Your account of the improvements you are making, and their great success, makes me wish myself at home again, if it were only to execute some plans, which your example has instigated me to undertake. When I get back, I think I shall take to clearing the long meadow at and rescuing it from destruction ; perhaps I may make it yield, as it once did, more hay than any piece of its size on the farm. I shall also get other fields in good heart, and make them look cheerful with purple clover; and plant trees, and beautify the grounds. When I have thus had something to do improving and ornamenting, I shall enjoy hearing others praise it so much, and be able with a proud smile to say “ It was I that did it.” I know you will read with patience my dreams of pleasure to come. They give us while they last, you know, (and it is a pity they did not last a little while longer,) as much, or rather a great deal more pleasure, than the reality. Speaking of plans—is that of yours of coming over here, you mention, a serious one, or is it like that of going to Niagara last summer, which expired at Utica, only to talk about. Projecting is indeed very pleasant, and I have a project of taking a look at Spain, going from Marseilles to Barcelona on my way home. I never heard you praise Spain much; but I should like to see a bull fight, if it were only to compare it with a boxing Vol. I.


match. You probably were surprised at my not going to Italy immediately ; but I did not know the language, and had no companion when I first got to Paris. Then, after I had been there two or three months, it was too late for me to go, and return to the coronation, which I am anxious to see, as people are so fond of talking about it afterwards. Besides, it tickles one's vanity so finely, to say “I was there," when you hear every body taking up with hearsay accounts. It gives a man almost as much consequence as to have seen the Chinese wall, or being the lucky owner of the winning horse at Newmarket; I should expect all the ladies would turn up their noses at me, if I were to come home without seeing the coronation. _All I could say about Westminster Abbey, the Tower, the French Gallery, the Pantheon, Mount Ætna, and St. Peter's Church, would not quiet them. These may be seen by all travellers;but a coronation that is a puppet show which is exhibited but once in an age, and happy is the man that sees it with his own eyes.

As to any pleasure, however, from the show, even those who are fond of seeing dresses, gold and purple, and such things, would enjoy it much more sitting comfortably in a box at the theatre, and seeing an imitation. My old friend

- plays the king at the coronation in Henry VIII. with sufficient dignity and gravity, to give one a very reasonable and sufficient idea of a real kingly body. What little pleasure arises in seeing these ceremonies that excite our admiration, is, I imagine, not worth while going out of one's way for. A robe stiff with gold and embroidery--red velvet canopies, and such like, every man has seen, either on the stage or elsewhere, and they dont make the impression they would on a child or a savage.

Among other places, I visited Newmarket :-It was an animating scene—the horsemen, almost an army, galloping about, and four in hand, and pony phaetons, and stable boys, and black legs, and fine ladies, if fine feathers make fine birds.But I couldn't see any thing on the whole better than we have at home; except the amount of bets, which were somewhat higher. I heard three and four hundred pounds offered several times. With all the fine sights, and the excessive pleasure of travelling, I often wish I had got through my plan, and was a little nearer home. I suppose you can recollect something of this feeling, when you were abroad.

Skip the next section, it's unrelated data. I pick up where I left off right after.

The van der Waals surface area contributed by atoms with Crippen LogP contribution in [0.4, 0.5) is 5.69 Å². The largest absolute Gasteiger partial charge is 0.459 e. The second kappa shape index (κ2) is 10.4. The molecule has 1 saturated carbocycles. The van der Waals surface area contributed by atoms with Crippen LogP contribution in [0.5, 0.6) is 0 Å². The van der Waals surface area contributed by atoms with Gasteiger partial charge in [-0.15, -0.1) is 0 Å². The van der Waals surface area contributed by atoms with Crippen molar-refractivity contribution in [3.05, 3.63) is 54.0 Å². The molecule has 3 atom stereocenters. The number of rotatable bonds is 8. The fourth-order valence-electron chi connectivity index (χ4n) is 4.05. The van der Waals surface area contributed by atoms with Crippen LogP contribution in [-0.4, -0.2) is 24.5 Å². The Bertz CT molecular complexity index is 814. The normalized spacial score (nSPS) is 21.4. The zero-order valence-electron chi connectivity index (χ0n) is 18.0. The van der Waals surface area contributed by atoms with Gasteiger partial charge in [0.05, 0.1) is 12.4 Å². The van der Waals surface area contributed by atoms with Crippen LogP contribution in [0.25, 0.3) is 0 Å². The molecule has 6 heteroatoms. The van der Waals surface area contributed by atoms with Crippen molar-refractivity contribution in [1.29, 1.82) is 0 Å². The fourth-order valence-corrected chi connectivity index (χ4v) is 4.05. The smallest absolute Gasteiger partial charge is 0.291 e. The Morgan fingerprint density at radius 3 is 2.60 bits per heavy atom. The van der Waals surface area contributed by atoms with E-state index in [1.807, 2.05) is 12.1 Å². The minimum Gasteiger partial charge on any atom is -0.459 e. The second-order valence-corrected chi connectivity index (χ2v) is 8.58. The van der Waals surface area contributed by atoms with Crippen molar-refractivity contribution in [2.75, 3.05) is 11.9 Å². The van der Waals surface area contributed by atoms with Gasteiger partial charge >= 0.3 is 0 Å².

Good-by, my dear B. Although in London, I have little news to interest you. The Catholic question is still undecided. Mr. Brougham quite astonished the loyal members the other day, by his boldness in censuring the Duke of York, the heir apparent. An attack like this is quite contrary to etiquette; and while there are a hundred Englishmen who would march into the cannon's mouth, there is hardly one capable of the heroism of Mr. Brougham, who is held a braver man by half, than if he had actually killed his man.

Yours affectionately.

Paris, May 23d, 1825. I received your letter, my dear B-, about a week ago, one or two days before I left London, having staid, as travellers I suspect often do, a little beyond the time appointed; at least it is often my case. You express some surprise at my going to England this spring ; but wanting to see some of the fêtes and displays at the coronation, I did not know where else I could better employ a couple of months. I was particularly tempted, among other things, by the prospect of great pleasure in hearing the great men on the Catholic Question--in other words, by a prospect altogether illusory. I went to the House of Commons one night, and the speaking was wretched; and one gentleman among the audience stole my pocket handkerchief. Such a breach of law, in the presence of the lawmakers themselves, was certainly ungenteel, though I believe no very uncommon circumstance. I however satisfied me that legislation was of little consequence unless supported by morals. This night, therefore, I went away not very much delighted. A second time I was equally disappointed. In the course of three or four attempts, however, I heard the Right Honourable Mr. Secretary Peal, Mr. Brougham, and Mr. Plunkett, with a voice shaking and nervous, and stammering speech. Mr. Brougham is the only one who pleased me much; a courteous, gentlemanly speaker, with a vivid imagination, and at the same time very rich in argument. His greatest fault appears to me to be a habit of wandering from his subject, like Mr. Randolph. But even Mr. Brougham, I do not think by any means equal to Mr. Clay, either in manner or mind. In the heat of debate, like a drunken man, he lets out secrets, and betrays feelings which should be secrets. For instance, his hostility to the Duke of York, which he displayed in a manner, which in such a loyal assembly as the house of commons, could hardly fail of frightening many members from supporting a question coupled with such blasphemies against an heir apparent, who is just as likely to be the dispenser of honours next week as not. Perhaps I expected too much of Mr. Brougham--but I must confess I was disappointed. In this instance we are at least equal, if we do not excel, at home. But thank heaven,